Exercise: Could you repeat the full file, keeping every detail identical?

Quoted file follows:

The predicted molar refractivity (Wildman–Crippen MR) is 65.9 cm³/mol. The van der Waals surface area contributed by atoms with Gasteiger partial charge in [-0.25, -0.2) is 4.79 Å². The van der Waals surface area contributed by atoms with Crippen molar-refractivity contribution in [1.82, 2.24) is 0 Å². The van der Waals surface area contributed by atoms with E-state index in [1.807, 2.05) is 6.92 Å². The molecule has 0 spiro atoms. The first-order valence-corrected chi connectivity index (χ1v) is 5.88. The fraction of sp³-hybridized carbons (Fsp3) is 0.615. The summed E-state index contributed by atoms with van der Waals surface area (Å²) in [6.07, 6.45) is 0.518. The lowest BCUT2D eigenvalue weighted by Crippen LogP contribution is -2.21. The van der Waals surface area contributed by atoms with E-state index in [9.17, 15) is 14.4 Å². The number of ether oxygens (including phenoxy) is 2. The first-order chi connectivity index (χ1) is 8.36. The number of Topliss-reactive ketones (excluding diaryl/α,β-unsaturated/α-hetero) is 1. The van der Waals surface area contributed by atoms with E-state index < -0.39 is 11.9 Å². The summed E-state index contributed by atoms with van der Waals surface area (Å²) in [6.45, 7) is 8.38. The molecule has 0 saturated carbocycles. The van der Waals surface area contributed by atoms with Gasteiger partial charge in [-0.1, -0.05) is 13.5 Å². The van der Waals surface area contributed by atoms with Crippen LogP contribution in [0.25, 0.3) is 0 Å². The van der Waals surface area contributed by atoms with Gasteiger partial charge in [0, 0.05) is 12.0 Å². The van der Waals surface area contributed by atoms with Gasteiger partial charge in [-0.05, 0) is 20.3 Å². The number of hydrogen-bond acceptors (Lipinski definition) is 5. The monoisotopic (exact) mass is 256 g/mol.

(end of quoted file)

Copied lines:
The predicted molar refractivity (Wildman–Crippen MR) is 65.9 cm³/mol. The van der Waals surface area contributed by atoms with Gasteiger partial charge in [-0.25, -0.2) is 4.79 Å². The van der Waals surface area contributed by atoms with Crippen molar-refractivity contribution in [1.82, 2.24) is 0 Å². The van der Waals surface area contributed by atoms with E-state index in [1.807, 2.05) is 6.92 Å². The molecule has 0 spiro atoms. The first-order valence-corrected chi connectivity index (χ1v) is 5.88. The fraction of sp³-hybridized carbons (Fsp3) is 0.615. The summed E-state index contributed by atoms with van der Waals surface area (Å²) in [6.07, 6.45) is 0.518. The lowest BCUT2D eigenvalue weighted by Crippen LogP contribution is -2.21. The van der Waals surface area contributed by atoms with E-state index in [9.17, 15) is 14.4 Å². The number of ether oxygens (including phenoxy) is 2. The first-order chi connectivity index (χ1) is 8.36. The number of Topliss-reactive ketones (excluding diaryl/α,β-unsaturated/α-hetero) is 1. The van der Waals surface area contributed by atoms with E-state index < -0.39 is 11.9 Å². The summed E-state index contributed by atoms with van der Waals surface area (Å²) in [6.45, 7) is 8.38. The molecule has 0 saturated carbocycles. The van der Waals surface area contributed by atoms with Gasteiger partial charge in [-0.1, -0.05) is 13.5 Å². The van der Waals surface area contributed by atoms with Crippen LogP contribution in [0.25, 0.3) is 0 Å². The van der Waals surface area contributed by atoms with Gasteiger partial charge in [0, 0.05) is 12.0 Å². The van der Waals surface area contributed by atoms with Gasteiger partial charge in [-0.05, 0) is 20.3 Å². The number of hydrogen-bond acceptors (Lipinski definition) is 5. The monoisotopic (exact) mass is 256 g/mol.